Building resilience for weight loss and wellbeing

By author photo Kate Merryweather

hints-and-tips

Are you the kind of person who bounces back from difficulty? Resilient people cope better with stress and feel more confident facing difficult situations.

But what if you’re not resilient?

If you find things get to you too often, and you allow outside factors to determine your mood, then perhaps it’s time to work on your resilience.

Just like you strengthen your muscles by working out at the gym, by working on your resilience you can get better at responding positively when life throws you curveballs.

Plus, when it comes to losing weight, if you’re more resilient you’ll be better equipped to handle plateaus, waning motivation and falling off the wagon.

Choose your reaction

If you’re feeling guilty because you ate too many cupcakes at a party, or frustrated because the scale isn’t moving in the right direction, you can spiral into feelings of guilt, annoyance or regret. Instead, you can take a moment to reframe your thinking. What’s a better reaction? Perhaps next time you eat before parties so you’re less vulnerable to temptation. Or you might acknowledge that this plateau isn’t going to stop your progress. Everyone suffers setbacks. The difference is how you respond.

Boost your resilience with gratitude

Instead of focusing on the problems in your life, adopt an ‘attitude of gratitude.’ Write three things you’re grateful for in a diary each night. You’ll soon start looking for things to include on your grateful list and your mindset shifts towards seeing things positively.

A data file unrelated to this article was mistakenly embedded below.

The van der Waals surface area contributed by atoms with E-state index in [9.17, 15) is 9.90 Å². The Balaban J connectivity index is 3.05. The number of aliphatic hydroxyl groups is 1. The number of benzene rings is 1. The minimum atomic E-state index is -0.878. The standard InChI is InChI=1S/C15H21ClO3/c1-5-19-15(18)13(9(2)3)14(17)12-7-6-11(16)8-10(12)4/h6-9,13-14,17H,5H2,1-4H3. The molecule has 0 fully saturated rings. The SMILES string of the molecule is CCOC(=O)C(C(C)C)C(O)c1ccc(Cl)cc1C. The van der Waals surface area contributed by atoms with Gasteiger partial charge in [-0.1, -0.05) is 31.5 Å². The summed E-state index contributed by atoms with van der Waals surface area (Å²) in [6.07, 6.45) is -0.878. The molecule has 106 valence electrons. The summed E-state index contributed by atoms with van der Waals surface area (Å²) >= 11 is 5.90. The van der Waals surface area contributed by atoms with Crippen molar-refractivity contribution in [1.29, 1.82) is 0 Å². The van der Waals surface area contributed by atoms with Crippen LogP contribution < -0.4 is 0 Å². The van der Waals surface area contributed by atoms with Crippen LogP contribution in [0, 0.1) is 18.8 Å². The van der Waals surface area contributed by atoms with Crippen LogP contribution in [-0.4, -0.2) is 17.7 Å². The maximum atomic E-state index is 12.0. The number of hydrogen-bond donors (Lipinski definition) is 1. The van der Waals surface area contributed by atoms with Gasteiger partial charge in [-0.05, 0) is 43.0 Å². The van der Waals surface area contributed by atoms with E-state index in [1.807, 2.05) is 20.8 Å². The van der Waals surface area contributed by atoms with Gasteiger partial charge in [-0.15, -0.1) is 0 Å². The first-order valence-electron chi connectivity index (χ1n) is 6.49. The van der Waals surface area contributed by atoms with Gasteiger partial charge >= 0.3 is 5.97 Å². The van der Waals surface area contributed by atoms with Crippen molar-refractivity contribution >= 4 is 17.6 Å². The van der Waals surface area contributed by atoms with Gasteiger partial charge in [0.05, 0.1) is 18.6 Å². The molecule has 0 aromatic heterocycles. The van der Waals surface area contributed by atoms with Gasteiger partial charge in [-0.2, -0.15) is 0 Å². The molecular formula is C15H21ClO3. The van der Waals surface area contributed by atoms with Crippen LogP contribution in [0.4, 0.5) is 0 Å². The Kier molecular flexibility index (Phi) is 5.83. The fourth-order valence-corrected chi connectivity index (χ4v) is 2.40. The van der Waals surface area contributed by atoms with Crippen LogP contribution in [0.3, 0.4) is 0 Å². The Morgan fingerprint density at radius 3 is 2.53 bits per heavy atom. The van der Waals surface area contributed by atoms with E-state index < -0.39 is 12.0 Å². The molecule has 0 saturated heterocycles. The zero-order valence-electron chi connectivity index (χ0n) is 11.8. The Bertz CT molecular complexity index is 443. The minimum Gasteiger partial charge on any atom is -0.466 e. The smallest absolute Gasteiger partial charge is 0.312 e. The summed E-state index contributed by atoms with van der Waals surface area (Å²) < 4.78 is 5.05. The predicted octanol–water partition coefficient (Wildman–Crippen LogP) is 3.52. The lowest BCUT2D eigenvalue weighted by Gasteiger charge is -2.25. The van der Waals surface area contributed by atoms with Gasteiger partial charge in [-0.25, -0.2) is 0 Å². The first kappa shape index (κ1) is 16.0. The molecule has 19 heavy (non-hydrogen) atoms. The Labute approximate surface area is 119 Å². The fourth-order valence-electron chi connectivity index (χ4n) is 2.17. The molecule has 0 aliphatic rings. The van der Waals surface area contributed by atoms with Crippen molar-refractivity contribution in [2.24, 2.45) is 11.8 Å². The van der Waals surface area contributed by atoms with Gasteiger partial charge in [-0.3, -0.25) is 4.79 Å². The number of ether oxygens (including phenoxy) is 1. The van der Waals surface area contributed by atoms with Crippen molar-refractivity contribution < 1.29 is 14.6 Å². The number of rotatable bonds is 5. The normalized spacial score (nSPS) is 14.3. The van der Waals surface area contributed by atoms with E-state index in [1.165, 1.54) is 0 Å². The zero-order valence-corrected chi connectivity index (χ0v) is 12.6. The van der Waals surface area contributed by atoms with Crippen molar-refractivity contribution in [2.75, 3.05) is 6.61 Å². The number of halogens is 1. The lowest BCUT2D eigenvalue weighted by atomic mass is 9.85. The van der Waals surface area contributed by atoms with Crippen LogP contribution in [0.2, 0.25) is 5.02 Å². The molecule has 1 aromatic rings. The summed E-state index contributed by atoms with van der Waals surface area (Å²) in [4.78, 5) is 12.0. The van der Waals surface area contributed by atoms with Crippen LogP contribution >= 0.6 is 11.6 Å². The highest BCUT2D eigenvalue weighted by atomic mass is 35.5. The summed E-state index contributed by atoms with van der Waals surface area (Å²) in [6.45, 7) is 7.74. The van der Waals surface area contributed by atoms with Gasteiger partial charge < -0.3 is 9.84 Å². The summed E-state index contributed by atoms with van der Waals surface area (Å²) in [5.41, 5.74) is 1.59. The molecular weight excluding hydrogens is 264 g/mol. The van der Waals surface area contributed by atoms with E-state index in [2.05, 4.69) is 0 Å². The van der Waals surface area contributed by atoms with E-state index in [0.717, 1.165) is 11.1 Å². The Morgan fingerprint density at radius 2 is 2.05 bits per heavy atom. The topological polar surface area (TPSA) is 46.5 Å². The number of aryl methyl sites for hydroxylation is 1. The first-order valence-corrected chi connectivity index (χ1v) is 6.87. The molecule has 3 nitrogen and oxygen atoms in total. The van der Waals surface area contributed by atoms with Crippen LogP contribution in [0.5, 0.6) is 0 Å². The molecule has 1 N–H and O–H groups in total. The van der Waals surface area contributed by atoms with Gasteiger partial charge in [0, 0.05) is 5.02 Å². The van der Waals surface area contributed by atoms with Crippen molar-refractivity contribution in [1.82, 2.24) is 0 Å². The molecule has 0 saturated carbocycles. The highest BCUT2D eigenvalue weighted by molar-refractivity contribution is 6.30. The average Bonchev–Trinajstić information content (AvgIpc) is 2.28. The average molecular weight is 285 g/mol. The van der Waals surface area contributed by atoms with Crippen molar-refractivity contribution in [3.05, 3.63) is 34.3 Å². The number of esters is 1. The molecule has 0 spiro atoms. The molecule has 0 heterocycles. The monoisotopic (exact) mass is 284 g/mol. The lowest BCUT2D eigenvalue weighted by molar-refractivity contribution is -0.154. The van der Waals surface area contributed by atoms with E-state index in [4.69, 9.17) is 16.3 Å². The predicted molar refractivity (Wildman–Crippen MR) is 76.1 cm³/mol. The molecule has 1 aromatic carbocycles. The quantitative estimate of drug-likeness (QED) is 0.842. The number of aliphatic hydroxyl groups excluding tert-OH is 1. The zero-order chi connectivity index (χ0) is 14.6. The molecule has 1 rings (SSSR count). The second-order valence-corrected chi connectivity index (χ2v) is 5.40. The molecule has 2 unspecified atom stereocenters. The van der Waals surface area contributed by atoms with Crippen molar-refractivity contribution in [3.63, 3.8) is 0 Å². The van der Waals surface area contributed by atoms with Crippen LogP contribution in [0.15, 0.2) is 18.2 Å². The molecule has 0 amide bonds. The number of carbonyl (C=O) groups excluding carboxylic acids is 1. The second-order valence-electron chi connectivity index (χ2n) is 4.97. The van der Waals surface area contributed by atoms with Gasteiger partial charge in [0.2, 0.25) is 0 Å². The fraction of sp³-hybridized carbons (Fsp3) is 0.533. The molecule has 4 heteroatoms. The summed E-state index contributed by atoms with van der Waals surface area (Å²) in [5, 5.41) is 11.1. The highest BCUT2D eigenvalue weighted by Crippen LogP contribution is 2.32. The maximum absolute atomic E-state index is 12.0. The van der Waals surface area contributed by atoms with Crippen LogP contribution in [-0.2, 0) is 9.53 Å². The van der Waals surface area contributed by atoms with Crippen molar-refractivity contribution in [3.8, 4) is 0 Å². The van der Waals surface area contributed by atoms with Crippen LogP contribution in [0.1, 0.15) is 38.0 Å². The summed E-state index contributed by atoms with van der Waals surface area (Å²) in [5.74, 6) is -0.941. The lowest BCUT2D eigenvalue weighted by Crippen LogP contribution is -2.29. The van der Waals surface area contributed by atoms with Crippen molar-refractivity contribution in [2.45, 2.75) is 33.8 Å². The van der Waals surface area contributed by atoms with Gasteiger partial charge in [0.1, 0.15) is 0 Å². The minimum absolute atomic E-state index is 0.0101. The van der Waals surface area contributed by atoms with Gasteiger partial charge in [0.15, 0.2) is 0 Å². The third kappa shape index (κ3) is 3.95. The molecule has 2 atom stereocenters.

Strengthen your ‘no’ muscle

Weight loss success means resilience in the face of temptation – saying no to dessert, drinking mineral water instead of wine or avoiding the confectionary aisle in the supermarket. The key is to accept the short-term (minor) discomfort of missing out on your favourite food treats. Every day is a chance to practice. As your resilience improves you’ll find yourself saying no to chips or chocolate easily without agonising over it – well, most of the time!

Daily mindfulness

By taking time to meditate or be mindful each day, you can enjoy plenty of health benefits. The American Psychological Association reports that mindfulness reduces stress, improves your memory and focus and improves your relationship satisfaction. Because mindfulness makes you pay attention to your emotions in a detached way, you are more likely to notice when you feel full and stop eating, or realise that you’re reaching for the ice cream out of frustration rather than hunger.

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